Ken Gulla didn’t want a pile of presents or a big party for his 87th birthday last month. All he wanted was a chance to do one of his favorite things in the world.

Go on a nice, long bike ride.

And that’s just what he did. On Sept. 19, four days after he turned 87, Gulla hit the road and biked all the way to Gas City, turned around, and headed home.

The total distance? Eighty-seven miles.

That’s right. Gulla celebrated his 87th birthday by biking his age – and going on a ride that would leave people far younger than him sore and aching for days.

“I just love getting out into the country and riding,” he said. “I just wanted to be out there and not have any pressure to hurry up and get back. I wanted a long, enjoyable ride. To me, that was a good birthday present.”

Gulla, who worked as an engineer at Delco for 30 years before retiring, has been a long-distance biker for decades. He’s also been a founding member of a number of local bicycle clubs, including groups that ride recumbent bikes and low-riding trikes.

After retiring, Gulla joined up with a group of biking enthusiasts who, every week, took an entire day to bike to various locations all over Indiana.

He ended up biking in the Hilly 100 in Bloomington 16 times. The ride spans two days and requires bikers to ride 50 miles each day up and down the rolling hills of southern Indiana.

But finding time for his favorite hobby has gotten hard ever since Gulla’s wife was involved in a serious car accident in January 2018. The crash put her in an intensive-care unit for over a month, and left her wheelchair-bound and in need of nearly constant care.

Now, the only time Gulla has for bike rides is when a home nurse aide comes to their house for four hours on Thursdays. That’s when he hops on this low-ride trike and bikes as far as he can before he has to return home.

So when his birthday was approaching in September, Gulla couldn’t think of anything better than taking one of the long bike rides that he loved. He asked his son, Brent, if he could come on Thursday to watch his mom while he spent the day out on the road.

“When he asked me, it was a no brainer,” Brent said. “A man that age, what do you get him? That’s the best gift I could give him was to watch my mom so he could go complete this task he wanted to do.”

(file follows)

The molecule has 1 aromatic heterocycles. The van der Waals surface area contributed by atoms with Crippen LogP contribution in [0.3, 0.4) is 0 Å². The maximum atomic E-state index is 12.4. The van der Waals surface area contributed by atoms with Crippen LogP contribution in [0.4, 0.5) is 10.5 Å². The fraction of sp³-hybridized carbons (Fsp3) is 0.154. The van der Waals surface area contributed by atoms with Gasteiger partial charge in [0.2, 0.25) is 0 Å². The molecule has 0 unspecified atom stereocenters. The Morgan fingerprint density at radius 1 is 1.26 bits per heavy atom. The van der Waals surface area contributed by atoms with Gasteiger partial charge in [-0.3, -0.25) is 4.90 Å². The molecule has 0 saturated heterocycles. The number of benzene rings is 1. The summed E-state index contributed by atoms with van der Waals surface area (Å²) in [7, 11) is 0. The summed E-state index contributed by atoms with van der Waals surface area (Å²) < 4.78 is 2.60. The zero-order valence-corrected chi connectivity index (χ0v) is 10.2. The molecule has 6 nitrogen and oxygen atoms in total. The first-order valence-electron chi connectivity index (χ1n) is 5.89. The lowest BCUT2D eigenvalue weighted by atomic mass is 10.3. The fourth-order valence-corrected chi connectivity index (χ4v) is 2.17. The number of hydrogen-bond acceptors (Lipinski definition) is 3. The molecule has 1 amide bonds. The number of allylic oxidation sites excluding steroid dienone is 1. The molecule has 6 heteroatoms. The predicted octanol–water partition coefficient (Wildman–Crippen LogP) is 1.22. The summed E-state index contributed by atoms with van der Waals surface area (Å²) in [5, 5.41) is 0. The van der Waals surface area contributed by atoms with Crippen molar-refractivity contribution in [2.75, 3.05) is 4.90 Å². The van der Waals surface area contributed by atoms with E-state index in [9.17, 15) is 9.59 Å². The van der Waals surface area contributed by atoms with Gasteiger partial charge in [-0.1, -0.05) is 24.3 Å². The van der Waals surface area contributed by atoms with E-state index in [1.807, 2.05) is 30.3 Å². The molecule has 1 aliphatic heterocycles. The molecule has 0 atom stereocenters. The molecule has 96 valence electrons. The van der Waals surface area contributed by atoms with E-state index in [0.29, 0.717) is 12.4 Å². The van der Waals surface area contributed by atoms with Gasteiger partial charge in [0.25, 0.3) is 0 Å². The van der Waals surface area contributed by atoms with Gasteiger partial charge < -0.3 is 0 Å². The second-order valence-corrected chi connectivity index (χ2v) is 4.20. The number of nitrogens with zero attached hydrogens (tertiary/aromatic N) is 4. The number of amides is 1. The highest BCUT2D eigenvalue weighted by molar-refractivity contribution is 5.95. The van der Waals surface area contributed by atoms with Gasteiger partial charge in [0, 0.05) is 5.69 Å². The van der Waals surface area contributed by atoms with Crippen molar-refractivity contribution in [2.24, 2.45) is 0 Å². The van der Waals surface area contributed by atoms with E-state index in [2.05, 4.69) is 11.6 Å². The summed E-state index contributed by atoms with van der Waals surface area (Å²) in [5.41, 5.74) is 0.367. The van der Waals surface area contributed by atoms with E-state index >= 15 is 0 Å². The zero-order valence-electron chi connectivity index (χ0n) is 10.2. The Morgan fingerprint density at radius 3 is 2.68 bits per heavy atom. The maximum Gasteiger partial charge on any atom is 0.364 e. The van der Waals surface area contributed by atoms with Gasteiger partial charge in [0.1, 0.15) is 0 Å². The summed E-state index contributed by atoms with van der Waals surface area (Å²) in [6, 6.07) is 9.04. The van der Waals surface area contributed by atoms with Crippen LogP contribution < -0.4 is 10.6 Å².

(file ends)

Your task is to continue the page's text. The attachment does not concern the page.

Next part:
Gulla ended up taking off right from the front door of his house, located on the city’s south side, and biking down country roads until he hit the Sweetser Switch Trail. He rode that and then almost made it to Gas City before the odometer clicked over to 43.5 miles.

Then he turned around and rode the same way back to his house. Gulla ended up pulling into his driveway at around 7 p.m. with 87.4 miles logged on the odometer.

Brent was there to greet his dad at the house after his day on the road.

“After the ride, he said, ‘Alright, it’s time to feed mom and get her to bed.’ He was ready to get back caring for her,’” Brent said. “It’s almost like he’s Superman.”

But Gulla doesn’t see it that way. He said he’s happy to care for his wife. But even so, it was pretty great to spend the day on his bike, he said.

“Doing something like that, it helped me get away for a while,” Gulla said. “It’s just the fact of getting out in nature. It’s like being free, you know?”

And even though he’s now 87, Gulla doesn’t have any plans to stop biking. Not at all. He said his goal is to bike 4,000 miles by next September, either outside on his trike or inside on his stationary bicycle.

“I was thinking maybe when I hit 100, I might quit,” Gulla said with a laugh.

Brent said his dad has always been determined and driven to never stop. And it’s that determination to keep going that makes Gulla one-of-a-kind.

“It’s amazing,” Brent said. “Any time biking comes up in conversation, I tell people my dad is 87 and still out going on these long rides, and everyone is always like, ‘Whaaaat?!’ I say, ‘It’s true, believe it or not.’”

Carson Gerber can be reached at 765-854-6739, or on Twitter @carsongerber1.

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Carson Gerber is a reporter for the Kokomo Tribune and can be reached at 765-854-6739, or on Twitter @carsongerber1.

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